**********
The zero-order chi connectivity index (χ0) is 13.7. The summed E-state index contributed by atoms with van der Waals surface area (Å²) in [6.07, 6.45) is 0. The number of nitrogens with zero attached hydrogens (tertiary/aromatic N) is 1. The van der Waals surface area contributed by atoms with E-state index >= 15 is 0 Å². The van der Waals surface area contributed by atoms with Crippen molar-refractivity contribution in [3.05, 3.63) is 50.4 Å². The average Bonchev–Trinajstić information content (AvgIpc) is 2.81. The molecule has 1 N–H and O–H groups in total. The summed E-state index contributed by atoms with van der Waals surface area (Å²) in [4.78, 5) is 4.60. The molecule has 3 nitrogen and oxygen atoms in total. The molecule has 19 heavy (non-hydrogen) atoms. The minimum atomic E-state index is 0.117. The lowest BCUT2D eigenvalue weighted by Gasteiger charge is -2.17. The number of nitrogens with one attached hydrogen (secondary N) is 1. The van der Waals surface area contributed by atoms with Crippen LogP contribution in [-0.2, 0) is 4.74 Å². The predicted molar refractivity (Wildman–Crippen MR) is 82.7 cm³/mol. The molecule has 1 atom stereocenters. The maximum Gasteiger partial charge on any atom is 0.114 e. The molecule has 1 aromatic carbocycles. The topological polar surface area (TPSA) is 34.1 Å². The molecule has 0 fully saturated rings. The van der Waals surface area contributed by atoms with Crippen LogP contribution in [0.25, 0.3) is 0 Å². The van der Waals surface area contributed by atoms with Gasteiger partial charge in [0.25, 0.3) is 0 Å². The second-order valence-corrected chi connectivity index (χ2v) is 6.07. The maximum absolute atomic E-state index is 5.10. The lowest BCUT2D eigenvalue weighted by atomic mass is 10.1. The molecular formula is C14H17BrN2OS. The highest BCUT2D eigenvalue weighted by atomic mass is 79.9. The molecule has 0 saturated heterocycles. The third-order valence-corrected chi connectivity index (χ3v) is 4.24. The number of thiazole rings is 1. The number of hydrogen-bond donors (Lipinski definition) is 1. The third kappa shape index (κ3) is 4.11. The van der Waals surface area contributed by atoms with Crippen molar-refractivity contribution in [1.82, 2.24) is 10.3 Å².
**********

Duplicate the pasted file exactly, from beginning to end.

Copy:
The zero-order chi connectivity index (χ0) is 13.7. The summed E-state index contributed by atoms with van der Waals surface area (Å²) in [6.07, 6.45) is 0. The number of nitrogens with zero attached hydrogens (tertiary/aromatic N) is 1. The van der Waals surface area contributed by atoms with E-state index >= 15 is 0 Å². The van der Waals surface area contributed by atoms with Crippen molar-refractivity contribution in [3.05, 3.63) is 50.4 Å². The average Bonchev–Trinajstić information content (AvgIpc) is 2.81. The molecule has 1 N–H and O–H groups in total. The summed E-state index contributed by atoms with van der Waals surface area (Å²) in [4.78, 5) is 4.60. The molecule has 3 nitrogen and oxygen atoms in total. The molecule has 19 heavy (non-hydrogen) atoms. The minimum atomic E-state index is 0.117. The lowest BCUT2D eigenvalue weighted by Gasteiger charge is -2.17. The number of nitrogens with one attached hydrogen (secondary N) is 1. The van der Waals surface area contributed by atoms with Crippen LogP contribution in [-0.2, 0) is 4.74 Å². The predicted molar refractivity (Wildman–Crippen MR) is 82.7 cm³/mol. The molecule has 1 atom stereocenters. The maximum Gasteiger partial charge on any atom is 0.114 e. The molecule has 1 aromatic carbocycles. The topological polar surface area (TPSA) is 34.1 Å². The molecule has 0 fully saturated rings. The van der Waals surface area contributed by atoms with Crippen LogP contribution in [0.25, 0.3) is 0 Å². The van der Waals surface area contributed by atoms with Gasteiger partial charge in [0.25, 0.3) is 0 Å². The second-order valence-corrected chi connectivity index (χ2v) is 6.07. The maximum absolute atomic E-state index is 5.10. The lowest BCUT2D eigenvalue weighted by atomic mass is 10.1. The molecular formula is C14H17BrN2OS. The highest BCUT2D eigenvalue weighted by atomic mass is 79.9. The molecule has 0 saturated heterocycles. The third-order valence-corrected chi connectivity index (χ3v) is 4.24. The number of thiazole rings is 1. The number of hydrogen-bond donors (Lipinski definition) is 1. The third kappa shape index (κ3) is 4.11. The van der Waals surface area contributed by atoms with Crippen molar-refractivity contribution in [1.82, 2.24) is 10.3 Å².